How right he and his words have been. Maybe the way isn't easy, maybe you have to change things in your life and give up what is comfortable for a while; but if you desire it enough to do whatever it takes then you'll find the way. Unfortunately most of us know this deep down yet even with that knowledge we can find ourselves pushing off the things we want to do until later because it's the easier option. We've all done it and if you pay attention to the things people say you may be surprised at just how comfortable people can become with the phrases "I'll get to it someday", or "I can't right now but I will", or "I'm tired right now so it can wait".

 

These are the exact things I would tell myself when I would fly from school in Chicago to Baltimore to see my family. I had my pilot's license and could have made the time to take my dad flying over the course of four years but so often I only had the week or weekend to spend time with my son before I had to return to school the same way I arrived: coordinating a drive to the airport, a flight to Chicago, and coordinating a ride home from the airport only to jump right back into the work and training that I had just escaped from. Most of my "vacations" from work and school during the five year period were hardly relaxing yet certainly worth the effort.

 

Knowing everything I don't think most would blame me for having perpetually put off finding a rental, going out to the airport and spending the little money to be checked out and then for the flight, and finally I'd still have to hope that my father wasn't in too much pain from the permanent nerve damage he had from a previous illness. I always thought that I could wait for 'another free and less stressful' time. It wasn't until his cancer diagnosis in late May 2015 that I was empowered by the notion of my father having less than a month to live and finally sped over to the airfield and coordinated a flight. Later that day I stood at his bed side and told him how sorry I was that I hadn't made it a priority in the past but that I was going to take him flying on the way home to hospice the next day.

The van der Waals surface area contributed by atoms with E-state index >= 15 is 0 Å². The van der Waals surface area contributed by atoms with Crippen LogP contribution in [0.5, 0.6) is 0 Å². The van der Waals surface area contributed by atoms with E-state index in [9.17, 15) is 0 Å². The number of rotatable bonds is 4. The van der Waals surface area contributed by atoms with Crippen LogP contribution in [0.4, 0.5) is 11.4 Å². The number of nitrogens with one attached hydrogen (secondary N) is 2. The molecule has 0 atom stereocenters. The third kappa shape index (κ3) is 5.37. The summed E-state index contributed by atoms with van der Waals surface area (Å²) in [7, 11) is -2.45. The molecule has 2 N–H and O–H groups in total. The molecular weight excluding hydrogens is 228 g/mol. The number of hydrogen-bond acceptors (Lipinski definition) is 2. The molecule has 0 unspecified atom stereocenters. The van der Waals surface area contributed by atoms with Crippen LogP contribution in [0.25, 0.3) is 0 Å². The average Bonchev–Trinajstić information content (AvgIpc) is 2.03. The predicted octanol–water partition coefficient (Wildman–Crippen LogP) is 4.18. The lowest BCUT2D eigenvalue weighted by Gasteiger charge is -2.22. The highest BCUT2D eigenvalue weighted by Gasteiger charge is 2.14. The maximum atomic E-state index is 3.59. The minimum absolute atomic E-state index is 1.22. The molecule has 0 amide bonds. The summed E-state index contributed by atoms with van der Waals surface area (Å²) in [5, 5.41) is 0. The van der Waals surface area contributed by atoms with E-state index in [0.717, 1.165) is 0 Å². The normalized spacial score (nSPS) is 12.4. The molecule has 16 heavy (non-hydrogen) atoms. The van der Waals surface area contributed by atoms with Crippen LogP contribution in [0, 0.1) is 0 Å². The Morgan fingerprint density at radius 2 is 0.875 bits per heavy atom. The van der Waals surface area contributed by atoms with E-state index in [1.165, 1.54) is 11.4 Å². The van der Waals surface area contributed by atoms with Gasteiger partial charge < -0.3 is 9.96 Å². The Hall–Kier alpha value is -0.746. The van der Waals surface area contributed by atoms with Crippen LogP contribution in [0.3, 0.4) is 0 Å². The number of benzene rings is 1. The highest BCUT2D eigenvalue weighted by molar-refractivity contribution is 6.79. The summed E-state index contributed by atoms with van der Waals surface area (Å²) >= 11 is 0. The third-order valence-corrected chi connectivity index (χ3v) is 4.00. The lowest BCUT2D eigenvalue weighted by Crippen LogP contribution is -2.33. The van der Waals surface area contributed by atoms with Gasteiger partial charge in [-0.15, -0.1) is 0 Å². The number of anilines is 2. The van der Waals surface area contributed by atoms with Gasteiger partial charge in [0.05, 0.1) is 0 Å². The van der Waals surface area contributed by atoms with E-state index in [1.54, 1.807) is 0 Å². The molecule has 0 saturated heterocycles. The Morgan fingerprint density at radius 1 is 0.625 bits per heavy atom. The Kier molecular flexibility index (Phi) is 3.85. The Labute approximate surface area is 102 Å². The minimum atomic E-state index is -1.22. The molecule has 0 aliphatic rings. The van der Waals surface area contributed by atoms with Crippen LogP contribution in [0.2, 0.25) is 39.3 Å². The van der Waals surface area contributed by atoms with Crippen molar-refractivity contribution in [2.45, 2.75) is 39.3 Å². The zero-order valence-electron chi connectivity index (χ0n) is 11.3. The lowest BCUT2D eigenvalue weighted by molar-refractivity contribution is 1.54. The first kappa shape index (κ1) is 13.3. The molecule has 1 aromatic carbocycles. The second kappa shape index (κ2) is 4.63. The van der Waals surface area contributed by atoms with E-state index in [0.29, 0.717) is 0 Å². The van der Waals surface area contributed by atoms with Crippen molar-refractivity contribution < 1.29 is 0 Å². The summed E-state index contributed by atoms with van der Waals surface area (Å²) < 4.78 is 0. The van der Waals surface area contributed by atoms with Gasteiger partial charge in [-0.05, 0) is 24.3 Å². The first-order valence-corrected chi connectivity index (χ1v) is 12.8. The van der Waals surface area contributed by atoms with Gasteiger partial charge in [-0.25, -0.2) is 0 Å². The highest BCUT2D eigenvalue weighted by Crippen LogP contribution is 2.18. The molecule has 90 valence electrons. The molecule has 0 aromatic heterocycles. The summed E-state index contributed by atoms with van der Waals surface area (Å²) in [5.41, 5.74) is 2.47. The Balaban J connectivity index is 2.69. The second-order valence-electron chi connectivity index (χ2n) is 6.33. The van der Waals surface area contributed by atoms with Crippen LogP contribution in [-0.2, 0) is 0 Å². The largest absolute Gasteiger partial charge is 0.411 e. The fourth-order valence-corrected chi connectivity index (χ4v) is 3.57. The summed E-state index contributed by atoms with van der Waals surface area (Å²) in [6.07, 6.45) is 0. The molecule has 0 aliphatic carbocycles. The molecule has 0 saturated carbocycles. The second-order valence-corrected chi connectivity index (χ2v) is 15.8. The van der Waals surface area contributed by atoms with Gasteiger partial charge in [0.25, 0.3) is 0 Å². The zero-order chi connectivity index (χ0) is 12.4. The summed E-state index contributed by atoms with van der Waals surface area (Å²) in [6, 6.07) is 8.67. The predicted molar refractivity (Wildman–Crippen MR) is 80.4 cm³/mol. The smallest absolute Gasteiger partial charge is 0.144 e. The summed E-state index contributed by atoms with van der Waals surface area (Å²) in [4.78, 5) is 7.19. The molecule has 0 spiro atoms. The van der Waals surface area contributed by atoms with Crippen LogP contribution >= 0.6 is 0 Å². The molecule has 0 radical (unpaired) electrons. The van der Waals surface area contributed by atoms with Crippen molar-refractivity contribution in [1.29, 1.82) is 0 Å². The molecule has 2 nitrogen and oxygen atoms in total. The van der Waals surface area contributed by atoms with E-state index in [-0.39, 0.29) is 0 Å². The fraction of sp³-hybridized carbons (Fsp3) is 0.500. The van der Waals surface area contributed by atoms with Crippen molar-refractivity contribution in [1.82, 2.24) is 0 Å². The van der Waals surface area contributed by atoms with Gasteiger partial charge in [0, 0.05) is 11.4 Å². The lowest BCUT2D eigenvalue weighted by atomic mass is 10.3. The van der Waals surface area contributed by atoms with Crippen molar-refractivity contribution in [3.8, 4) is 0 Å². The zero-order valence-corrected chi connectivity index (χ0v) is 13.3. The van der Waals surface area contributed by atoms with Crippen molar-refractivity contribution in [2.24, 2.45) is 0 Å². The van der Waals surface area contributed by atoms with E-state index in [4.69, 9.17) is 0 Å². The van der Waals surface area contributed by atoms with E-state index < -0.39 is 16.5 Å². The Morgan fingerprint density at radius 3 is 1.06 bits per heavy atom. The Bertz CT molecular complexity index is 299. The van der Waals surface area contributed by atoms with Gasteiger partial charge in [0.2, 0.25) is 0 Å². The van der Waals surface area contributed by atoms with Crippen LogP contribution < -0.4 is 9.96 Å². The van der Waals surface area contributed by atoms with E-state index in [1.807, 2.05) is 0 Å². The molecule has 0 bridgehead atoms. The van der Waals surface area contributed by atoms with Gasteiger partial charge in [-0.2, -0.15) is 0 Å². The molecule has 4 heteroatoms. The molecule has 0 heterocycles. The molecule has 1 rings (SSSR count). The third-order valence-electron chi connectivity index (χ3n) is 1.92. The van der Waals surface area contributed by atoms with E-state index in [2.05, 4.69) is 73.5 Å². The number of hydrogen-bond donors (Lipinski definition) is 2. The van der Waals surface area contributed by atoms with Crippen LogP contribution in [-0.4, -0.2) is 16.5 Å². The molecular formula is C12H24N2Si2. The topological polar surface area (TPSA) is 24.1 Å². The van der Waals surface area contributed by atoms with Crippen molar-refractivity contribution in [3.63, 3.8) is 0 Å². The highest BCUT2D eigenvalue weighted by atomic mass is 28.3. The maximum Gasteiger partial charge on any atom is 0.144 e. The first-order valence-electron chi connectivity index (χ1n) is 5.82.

Looking back now, I vividly remember him hearing my plan and jumping straight up in his hospital bed as he used what was probably the last of his limited energy to excitingly shout, "REALLY?! That's awesome Joe!". I was so happy to see him that happy and I reaffirmed his excitement by adding, "Yes dad, we're going flying even if I have to carry you to the plane".

 

Feeling overwhelmed with bitter-sweet joy I decided to step out of the room and as I shut the door behind me I looked over to see my mother crying. As she towards me she said, "I'm sorry Joey; you can't do that. He can't go flying. Everyday is a gift right now and we don't know how long he has. I'm so sorry". And as selfishly as I wanted to think she was wrong, I knew she was right. If we stopped to take him flying, he would have certainly had to be carried to the aircraft.

 

Not taking my father flying is something I will forever regret yet it wasn't that final attempt at the hospital that has haunted me. My real regrets are instead metaphorical short scenes that play in my head with my father asking me in a playful way, "hey when are we going flying?" to which I would respond, "soon dad, I promise". Finally he would say the exact same thing he always did, in the exact same understanding and hopeful voice: "I'm looking forward to it, son".

 

But his boy never did take him flying.

 

In my head life always seemed to move too fast and there was always so much to do. I think we all do it sometimes. We act as if there will always be more time later. But how much extra time does the average person set aside during a day for things lacking priority or urgency? There's always something that needs to be done. The cancer took less than a month and a half to take my father away. It felt like I blinked my eyes after getting the news and in a microsecond I was transported to a hospital room where I'm trying to reassure him that we'd be getting to do one last thing together as father and son. But life said we couldn't. The time I thought we'd always have was gone. The clock was expiring and the final seconds were solely ours to say good bye.